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Wing lengths of three Arctic butterfly species decrease as summers warm in Alaska
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  • K. Daly,
  • Derek Sikes,
  • Daniel Mann,
  • Greg Breed
K. Daly
University of Alaska Fairbanks
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Derek Sikes
University of Alaska Museum, University of Alaska
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Daniel Mann
University of Alaska Fairbanks
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Greg Breed
University of Alaska Fairbanks

Corresponding Author:[email protected]

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Climate warming can cause arthropods to express plastic and/or evolved changes in morphology. Previous studies have demonstrated that body sizes of Arctic butterflies are influenced by the temperatures experienced as larvae. To investigate whether this was occurring among Alaskan butterflies, we analyzed temporal trends in the wing sizes of three Holarctic species, Colias hecla, Boloria chariclea, and Boloria freija, using museum specimens collected in Arctic tundra regions of Alaska between 1971 and 1995. Wing length was compared to accumulated growing degree days (GDD) during both the spring of the year collected and the previous year’s summer during the normal period of larval development. We used mixed-effects models to test if spring and summer temperatures affected adult morphology. Results show that for every 1°C increase in average seasonal temperature, wingspans decreased between 0.7 millimeters and 5 millimeters, with B. freija the most strongly affected. Our results suggest that the morphological sensitivity of Arctic butterflies to warming is the outcome of interactions between life-history traits and regional climate, with all species sensitive to warming the summer before the flight year as well as warming the spring of the flight year. B. freija, which overwinters as late instar larvae that do not feed before pupation the following spring, was particularly strongly affected by summer warming.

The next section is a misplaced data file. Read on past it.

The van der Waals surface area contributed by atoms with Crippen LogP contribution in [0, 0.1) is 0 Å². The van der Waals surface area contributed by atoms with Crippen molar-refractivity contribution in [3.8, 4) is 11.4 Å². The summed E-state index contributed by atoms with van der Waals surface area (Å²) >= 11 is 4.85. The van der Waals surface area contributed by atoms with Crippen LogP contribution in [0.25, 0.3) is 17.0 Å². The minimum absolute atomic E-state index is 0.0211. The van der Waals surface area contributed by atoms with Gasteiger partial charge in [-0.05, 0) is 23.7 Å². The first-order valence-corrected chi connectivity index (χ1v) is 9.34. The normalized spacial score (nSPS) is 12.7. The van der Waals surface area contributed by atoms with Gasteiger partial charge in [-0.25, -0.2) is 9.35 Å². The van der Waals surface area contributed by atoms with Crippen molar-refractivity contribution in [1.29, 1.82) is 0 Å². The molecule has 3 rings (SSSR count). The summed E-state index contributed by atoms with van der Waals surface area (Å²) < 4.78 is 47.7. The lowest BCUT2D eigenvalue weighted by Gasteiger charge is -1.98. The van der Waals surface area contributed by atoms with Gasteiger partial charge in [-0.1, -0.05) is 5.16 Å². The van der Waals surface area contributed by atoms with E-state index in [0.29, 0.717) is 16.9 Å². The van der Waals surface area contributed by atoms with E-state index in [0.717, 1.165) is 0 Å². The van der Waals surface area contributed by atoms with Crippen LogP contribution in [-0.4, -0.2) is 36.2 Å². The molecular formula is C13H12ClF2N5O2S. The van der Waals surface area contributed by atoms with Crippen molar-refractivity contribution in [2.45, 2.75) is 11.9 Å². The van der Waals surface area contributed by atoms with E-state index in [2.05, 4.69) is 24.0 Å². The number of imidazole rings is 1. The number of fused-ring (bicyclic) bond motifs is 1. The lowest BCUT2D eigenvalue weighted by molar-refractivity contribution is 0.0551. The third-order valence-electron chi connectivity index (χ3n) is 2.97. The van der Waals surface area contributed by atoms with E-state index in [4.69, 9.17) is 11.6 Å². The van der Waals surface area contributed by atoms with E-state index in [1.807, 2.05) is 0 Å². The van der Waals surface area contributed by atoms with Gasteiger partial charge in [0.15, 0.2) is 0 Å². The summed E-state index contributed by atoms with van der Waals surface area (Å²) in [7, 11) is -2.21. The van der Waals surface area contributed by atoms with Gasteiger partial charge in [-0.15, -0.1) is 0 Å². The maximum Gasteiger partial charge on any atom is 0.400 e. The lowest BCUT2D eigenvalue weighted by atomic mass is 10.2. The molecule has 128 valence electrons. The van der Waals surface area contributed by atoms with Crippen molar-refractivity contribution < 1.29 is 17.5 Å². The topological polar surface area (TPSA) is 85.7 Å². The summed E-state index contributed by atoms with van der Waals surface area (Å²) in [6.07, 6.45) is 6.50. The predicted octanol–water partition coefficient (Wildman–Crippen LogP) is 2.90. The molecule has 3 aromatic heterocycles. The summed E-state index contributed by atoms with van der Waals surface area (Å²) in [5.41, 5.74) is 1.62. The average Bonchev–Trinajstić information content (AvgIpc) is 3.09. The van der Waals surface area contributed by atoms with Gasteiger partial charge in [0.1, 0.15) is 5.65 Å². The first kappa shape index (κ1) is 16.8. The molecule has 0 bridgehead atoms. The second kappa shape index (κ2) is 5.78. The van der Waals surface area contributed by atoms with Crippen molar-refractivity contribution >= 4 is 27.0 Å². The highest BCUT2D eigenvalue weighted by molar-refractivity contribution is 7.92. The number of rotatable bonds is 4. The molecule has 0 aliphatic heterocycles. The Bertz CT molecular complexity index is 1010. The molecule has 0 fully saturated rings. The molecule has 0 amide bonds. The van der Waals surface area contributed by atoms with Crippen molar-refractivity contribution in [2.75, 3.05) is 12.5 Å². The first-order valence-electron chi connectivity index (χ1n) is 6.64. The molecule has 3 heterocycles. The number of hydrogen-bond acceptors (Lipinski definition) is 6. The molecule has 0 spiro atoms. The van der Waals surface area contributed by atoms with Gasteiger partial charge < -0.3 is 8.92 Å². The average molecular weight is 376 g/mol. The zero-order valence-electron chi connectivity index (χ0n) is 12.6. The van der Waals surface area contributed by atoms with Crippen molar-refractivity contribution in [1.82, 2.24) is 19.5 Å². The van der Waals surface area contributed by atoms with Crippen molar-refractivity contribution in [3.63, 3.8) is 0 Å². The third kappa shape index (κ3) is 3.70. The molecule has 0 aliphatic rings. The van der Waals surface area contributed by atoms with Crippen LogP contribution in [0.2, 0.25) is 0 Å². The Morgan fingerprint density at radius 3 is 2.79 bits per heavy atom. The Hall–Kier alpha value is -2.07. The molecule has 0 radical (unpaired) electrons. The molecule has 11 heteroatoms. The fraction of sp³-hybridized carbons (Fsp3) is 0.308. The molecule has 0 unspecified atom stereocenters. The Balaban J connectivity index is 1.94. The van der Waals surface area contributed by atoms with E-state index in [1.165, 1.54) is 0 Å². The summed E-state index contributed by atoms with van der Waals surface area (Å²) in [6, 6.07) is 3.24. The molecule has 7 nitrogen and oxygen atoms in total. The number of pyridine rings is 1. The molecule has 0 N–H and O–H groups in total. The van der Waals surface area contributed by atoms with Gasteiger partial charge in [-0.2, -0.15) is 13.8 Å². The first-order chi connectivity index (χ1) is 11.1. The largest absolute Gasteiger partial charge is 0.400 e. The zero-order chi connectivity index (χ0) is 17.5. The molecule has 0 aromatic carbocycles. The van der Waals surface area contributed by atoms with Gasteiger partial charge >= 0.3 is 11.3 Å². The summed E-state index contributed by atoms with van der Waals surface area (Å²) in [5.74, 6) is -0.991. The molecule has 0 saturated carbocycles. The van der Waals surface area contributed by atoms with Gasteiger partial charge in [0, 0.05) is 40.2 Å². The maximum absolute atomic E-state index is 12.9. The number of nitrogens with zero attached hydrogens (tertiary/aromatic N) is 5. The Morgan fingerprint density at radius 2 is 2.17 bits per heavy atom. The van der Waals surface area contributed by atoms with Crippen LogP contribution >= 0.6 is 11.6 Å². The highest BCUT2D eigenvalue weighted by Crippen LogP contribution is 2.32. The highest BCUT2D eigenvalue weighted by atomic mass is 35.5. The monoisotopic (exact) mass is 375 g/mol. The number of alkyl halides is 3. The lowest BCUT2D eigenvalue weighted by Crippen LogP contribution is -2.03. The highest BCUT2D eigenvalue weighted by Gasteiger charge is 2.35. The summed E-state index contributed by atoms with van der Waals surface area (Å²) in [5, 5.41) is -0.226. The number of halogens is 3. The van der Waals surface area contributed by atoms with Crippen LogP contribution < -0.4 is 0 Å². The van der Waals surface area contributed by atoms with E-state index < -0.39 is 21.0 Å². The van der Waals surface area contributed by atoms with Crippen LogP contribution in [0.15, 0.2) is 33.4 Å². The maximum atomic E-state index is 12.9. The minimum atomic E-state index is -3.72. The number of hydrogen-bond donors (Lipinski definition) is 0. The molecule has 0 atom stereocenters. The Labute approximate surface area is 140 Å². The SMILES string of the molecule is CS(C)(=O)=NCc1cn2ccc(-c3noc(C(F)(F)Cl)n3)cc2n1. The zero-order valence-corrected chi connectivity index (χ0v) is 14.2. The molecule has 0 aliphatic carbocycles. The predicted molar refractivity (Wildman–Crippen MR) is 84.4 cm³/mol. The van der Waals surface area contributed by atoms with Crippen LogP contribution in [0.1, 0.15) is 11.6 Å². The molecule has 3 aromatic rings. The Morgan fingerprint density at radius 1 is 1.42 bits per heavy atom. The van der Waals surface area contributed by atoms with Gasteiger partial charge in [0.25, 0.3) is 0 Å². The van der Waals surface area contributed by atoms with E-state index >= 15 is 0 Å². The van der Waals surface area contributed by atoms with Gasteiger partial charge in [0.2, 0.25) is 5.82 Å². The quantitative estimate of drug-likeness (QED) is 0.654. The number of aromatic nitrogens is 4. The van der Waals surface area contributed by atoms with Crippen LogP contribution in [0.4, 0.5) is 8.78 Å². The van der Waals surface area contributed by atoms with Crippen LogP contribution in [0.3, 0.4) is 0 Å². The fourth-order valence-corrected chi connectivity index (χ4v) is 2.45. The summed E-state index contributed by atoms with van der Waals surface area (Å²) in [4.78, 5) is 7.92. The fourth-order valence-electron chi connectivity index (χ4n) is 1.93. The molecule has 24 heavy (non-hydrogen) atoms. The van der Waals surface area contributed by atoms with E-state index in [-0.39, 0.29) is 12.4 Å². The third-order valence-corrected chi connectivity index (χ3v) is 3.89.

26 Aug 2023Submitted to Ecography
28 Aug 2023Assigned to Editor
28 Aug 2023Submission Checks Completed
28 Aug 2023Review(s) Completed, Editorial Evaluation Pending
28 Aug 2023Reviewer(s) Assigned
08 Nov 2023Editorial Decision: Revise Minor